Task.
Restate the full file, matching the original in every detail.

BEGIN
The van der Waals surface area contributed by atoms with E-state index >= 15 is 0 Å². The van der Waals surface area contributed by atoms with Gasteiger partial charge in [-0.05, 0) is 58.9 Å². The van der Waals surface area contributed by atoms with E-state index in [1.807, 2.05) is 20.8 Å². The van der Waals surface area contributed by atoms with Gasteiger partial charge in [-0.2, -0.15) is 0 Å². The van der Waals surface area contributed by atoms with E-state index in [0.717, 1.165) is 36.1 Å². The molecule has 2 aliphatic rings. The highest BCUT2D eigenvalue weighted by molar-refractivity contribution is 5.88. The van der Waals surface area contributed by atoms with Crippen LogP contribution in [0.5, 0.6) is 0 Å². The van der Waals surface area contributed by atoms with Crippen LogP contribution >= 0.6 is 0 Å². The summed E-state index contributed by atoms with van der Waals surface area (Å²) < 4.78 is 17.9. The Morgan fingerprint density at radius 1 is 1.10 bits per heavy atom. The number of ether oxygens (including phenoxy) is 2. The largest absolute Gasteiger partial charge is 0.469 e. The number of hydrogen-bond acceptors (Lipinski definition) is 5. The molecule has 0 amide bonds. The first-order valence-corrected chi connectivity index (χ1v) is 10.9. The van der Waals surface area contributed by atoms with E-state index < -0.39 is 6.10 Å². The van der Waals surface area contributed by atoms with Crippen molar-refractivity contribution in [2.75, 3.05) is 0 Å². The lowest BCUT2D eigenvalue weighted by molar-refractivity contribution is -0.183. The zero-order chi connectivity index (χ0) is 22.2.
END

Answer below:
The van der Waals surface area contributed by atoms with E-state index >= 15 is 0 Å². The van der Waals surface area contributed by atoms with Gasteiger partial charge in [-0.05, 0) is 58.9 Å². The van der Waals surface area contributed by atoms with E-state index in [1.807, 2.05) is 20.8 Å². The van der Waals surface area contributed by atoms with Gasteiger partial charge in [-0.2, -0.15) is 0 Å². The van der Waals surface area contributed by atoms with E-state index in [0.717, 1.165) is 36.1 Å². The molecule has 2 aliphatic rings. The highest BCUT2D eigenvalue weighted by molar-refractivity contribution is 5.88. The van der Waals surface area contributed by atoms with Crippen LogP contribution in [0.5, 0.6) is 0 Å². The van der Waals surface area contributed by atoms with Crippen LogP contribution >= 0.6 is 0 Å². The summed E-state index contributed by atoms with van der Waals surface area (Å²) < 4.78 is 17.9. The Morgan fingerprint density at radius 1 is 1.10 bits per heavy atom. The number of ether oxygens (including phenoxy) is 2. The largest absolute Gasteiger partial charge is 0.469 e. The number of hydrogen-bond acceptors (Lipinski definition) is 5. The molecule has 0 amide bonds. The first-order valence-corrected chi connectivity index (χ1v) is 10.9. The van der Waals surface area contributed by atoms with E-state index < -0.39 is 6.10 Å². The van der Waals surface area contributed by atoms with Crippen molar-refractivity contribution in [2.75, 3.05) is 0 Å². The lowest BCUT2D eigenvalue weighted by molar-refractivity contribution is -0.183. The zero-order chi connectivity index (χ0) is 22.2.